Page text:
Setting and adding products
Using Cart66 we can sell downloadable and physical products as well as services. What needs to be noted is that Cart66 makes it also possible to – for example – sell t-shirts with custom text. Buyers can enter the text in additional fields in the cart, right next to the product.
Physical products can have two variations which can alter the their initial prices. We can set their weight and choose if they should be taxed. We can set shipping prices on per-product basis, individually for each product or based on the cart’s value. Unfortunately, I have found no way of setting discounts for individual items – we can only set coupons reducing the price of the cart by some a fixed percentage or amount.
Cart and Checkout
There is not much that can be said about the cart in Cart66 Lite – it is very basic. Even product thumbnails are nowhere to be found.
After confirming our cart’s content we move to a one-page checkout. This is the place where the tax is applied to our purchase, we can choose payment method (Paypal Standard or Express) and fill in our shipping address. Unfortunately, the number of fields in the form cannot be changed which can be painful if we are not selling in the US/Canada and need other, specific fields. What is more, the content of fields is not validated. This is the billing and shipping data accepted by the system:
It goes without saying that lack of form validation can result in problems with taking orders and shipping.
Another thing that I would gladly welcome in Checkout is a simple “agree to the terms of purchase” checkbox with a link to the actual text.
After the purchase
Information about purchases can be viewed in a special section in the admin panel. A nice little feature here is the ability to decide about what steps are displayed there.
Unfortunately, because of inability to keep inventory data – reserved to Pro version – this plugin won’t be of much use in shops with many physical products. Also, users won’t be able to view their purchase history or modify them – user accounts are unavailable in “Lite” version.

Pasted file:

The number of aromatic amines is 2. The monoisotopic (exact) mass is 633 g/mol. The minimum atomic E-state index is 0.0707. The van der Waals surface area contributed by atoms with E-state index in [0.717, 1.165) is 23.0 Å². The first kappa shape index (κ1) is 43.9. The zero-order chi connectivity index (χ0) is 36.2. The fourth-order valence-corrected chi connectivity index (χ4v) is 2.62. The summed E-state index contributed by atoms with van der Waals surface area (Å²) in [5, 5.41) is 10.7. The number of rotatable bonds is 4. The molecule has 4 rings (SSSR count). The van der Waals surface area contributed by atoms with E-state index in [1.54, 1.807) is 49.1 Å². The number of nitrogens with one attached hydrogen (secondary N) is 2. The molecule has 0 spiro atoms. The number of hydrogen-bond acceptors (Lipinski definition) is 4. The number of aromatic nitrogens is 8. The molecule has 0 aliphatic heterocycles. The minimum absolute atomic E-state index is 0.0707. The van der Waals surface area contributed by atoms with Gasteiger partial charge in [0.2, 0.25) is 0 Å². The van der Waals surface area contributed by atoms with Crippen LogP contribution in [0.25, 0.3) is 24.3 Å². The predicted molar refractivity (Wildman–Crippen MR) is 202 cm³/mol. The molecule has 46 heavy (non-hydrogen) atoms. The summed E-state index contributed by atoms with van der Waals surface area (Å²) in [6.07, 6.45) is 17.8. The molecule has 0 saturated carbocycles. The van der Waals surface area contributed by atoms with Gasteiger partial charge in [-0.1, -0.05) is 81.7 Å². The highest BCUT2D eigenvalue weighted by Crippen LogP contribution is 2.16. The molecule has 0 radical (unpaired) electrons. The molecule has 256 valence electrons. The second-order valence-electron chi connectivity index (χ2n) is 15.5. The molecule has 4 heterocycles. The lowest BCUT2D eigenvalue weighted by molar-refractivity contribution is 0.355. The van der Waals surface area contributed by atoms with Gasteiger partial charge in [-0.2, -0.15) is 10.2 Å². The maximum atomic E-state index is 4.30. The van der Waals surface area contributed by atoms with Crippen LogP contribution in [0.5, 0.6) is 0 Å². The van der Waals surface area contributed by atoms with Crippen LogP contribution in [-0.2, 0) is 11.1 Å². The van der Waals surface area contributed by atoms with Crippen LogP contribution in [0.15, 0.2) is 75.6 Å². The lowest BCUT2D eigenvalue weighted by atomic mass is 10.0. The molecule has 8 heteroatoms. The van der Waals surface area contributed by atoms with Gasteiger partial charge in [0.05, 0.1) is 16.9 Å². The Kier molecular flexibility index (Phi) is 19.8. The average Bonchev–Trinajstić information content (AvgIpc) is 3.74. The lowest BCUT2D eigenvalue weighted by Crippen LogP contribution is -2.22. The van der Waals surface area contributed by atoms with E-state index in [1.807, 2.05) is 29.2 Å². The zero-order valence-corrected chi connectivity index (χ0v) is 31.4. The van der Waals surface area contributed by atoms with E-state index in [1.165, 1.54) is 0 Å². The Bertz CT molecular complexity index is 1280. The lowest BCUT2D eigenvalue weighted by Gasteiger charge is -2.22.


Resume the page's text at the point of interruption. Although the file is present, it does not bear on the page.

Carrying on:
Customisation and localisation
The way Cart66 Lite looks can be changed using simple CSS styles. If we want to accentuate certain products we can assign to them different images of add-to-cart buttons.
I haven’t found a working solution on how to translate the plugin to different languages. Of course, directly changing php files can do the trick but only until the first plugin update which will overwrite our changes.
Cart66 Lite is in many ways similar to previously reviewed Quickshop and wins in direct comparison. Nevertheless, I can recommend it only to small time merchandisers dealing in the US or Canada. It is not a good solution for retail sellers from other than the above-mentioned countries or ones selling more than few, unique items (no storage data). I might risk here even suggesting a different plugin that I reviewed – EShop. Even though my review is also not favorable it is simply better and definitely more feature-rich. The development also seems to be going in the right direction.